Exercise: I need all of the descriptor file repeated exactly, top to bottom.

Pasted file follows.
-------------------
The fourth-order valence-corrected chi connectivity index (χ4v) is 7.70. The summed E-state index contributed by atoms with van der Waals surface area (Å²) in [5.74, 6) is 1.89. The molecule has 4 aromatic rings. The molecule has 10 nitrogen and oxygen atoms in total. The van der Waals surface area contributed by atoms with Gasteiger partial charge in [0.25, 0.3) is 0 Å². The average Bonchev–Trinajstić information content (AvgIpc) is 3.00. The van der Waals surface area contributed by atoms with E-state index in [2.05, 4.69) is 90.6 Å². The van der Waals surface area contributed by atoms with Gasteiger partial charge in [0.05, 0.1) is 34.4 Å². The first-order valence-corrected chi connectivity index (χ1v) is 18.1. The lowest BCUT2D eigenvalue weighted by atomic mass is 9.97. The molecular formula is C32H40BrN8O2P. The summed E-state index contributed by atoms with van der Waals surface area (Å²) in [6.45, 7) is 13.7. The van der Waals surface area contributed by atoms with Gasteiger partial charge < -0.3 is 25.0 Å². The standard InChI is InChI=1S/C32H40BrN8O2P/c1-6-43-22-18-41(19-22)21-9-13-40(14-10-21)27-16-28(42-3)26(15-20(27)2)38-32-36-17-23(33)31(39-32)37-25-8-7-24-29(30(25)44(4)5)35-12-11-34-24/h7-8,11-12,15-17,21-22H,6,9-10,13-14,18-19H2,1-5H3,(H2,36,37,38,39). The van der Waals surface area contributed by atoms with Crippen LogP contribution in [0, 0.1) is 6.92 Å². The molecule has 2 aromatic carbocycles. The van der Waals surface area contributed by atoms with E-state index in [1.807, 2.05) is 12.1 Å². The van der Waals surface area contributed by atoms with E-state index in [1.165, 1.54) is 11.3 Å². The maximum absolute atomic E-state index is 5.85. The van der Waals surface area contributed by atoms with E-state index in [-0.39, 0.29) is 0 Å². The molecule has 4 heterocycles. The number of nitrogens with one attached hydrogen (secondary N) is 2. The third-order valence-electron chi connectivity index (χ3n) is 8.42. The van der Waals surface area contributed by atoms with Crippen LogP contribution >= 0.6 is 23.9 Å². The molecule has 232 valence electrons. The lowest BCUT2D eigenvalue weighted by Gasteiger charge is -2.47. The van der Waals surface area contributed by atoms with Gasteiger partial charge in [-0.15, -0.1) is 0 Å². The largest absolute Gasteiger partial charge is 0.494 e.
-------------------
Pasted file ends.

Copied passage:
The fourth-order valence-corrected chi connectivity index (χ4v) is 7.70. The summed E-state index contributed by atoms with van der Waals surface area (Å²) in [5.74, 6) is 1.89. The molecule has 4 aromatic rings. The molecule has 10 nitrogen and oxygen atoms in total. The van der Waals surface area contributed by atoms with Gasteiger partial charge in [0.25, 0.3) is 0 Å². The average Bonchev–Trinajstić information content (AvgIpc) is 3.00. The van der Waals surface area contributed by atoms with E-state index in [2.05, 4.69) is 90.6 Å². The van der Waals surface area contributed by atoms with Gasteiger partial charge in [0.05, 0.1) is 34.4 Å². The first-order valence-corrected chi connectivity index (χ1v) is 18.1. The lowest BCUT2D eigenvalue weighted by atomic mass is 9.97. The molecular formula is C32H40BrN8O2P. The summed E-state index contributed by atoms with van der Waals surface area (Å²) in [6.45, 7) is 13.7. The van der Waals surface area contributed by atoms with Gasteiger partial charge < -0.3 is 25.0 Å². The standard InChI is InChI=1S/C32H40BrN8O2P/c1-6-43-22-18-41(19-22)21-9-13-40(14-10-21)27-16-28(42-3)26(15-20(27)2)38-32-36-17-23(33)31(39-32)37-25-8-7-24-29(30(25)44(4)5)35-12-11-34-24/h7-8,11-12,15-17,21-22H,6,9-10,13-14,18-19H2,1-5H3,(H2,36,37,38,39). The van der Waals surface area contributed by atoms with Crippen LogP contribution in [0, 0.1) is 6.92 Å². The molecule has 2 aromatic carbocycles. The van der Waals surface area contributed by atoms with E-state index in [1.807, 2.05) is 12.1 Å². The van der Waals surface area contributed by atoms with E-state index in [1.165, 1.54) is 11.3 Å². The maximum absolute atomic E-state index is 5.85. The van der Waals surface area contributed by atoms with E-state index in [-0.39, 0.29) is 0 Å². The molecule has 4 heterocycles. The number of nitrogens with one attached hydrogen (secondary N) is 2. The third-order valence-electron chi connectivity index (χ3n) is 8.42. The van der Waals surface area contributed by atoms with Crippen LogP contribution >= 0.6 is 23.9 Å². The molecule has 232 valence electrons. The lowest BCUT2D eigenvalue weighted by Gasteiger charge is -2.47. The van der Waals surface area contributed by atoms with Gasteiger partial charge in [-0.15, -0.1) is 0 Å². The largest absolute Gasteiger partial charge is 0.494 e.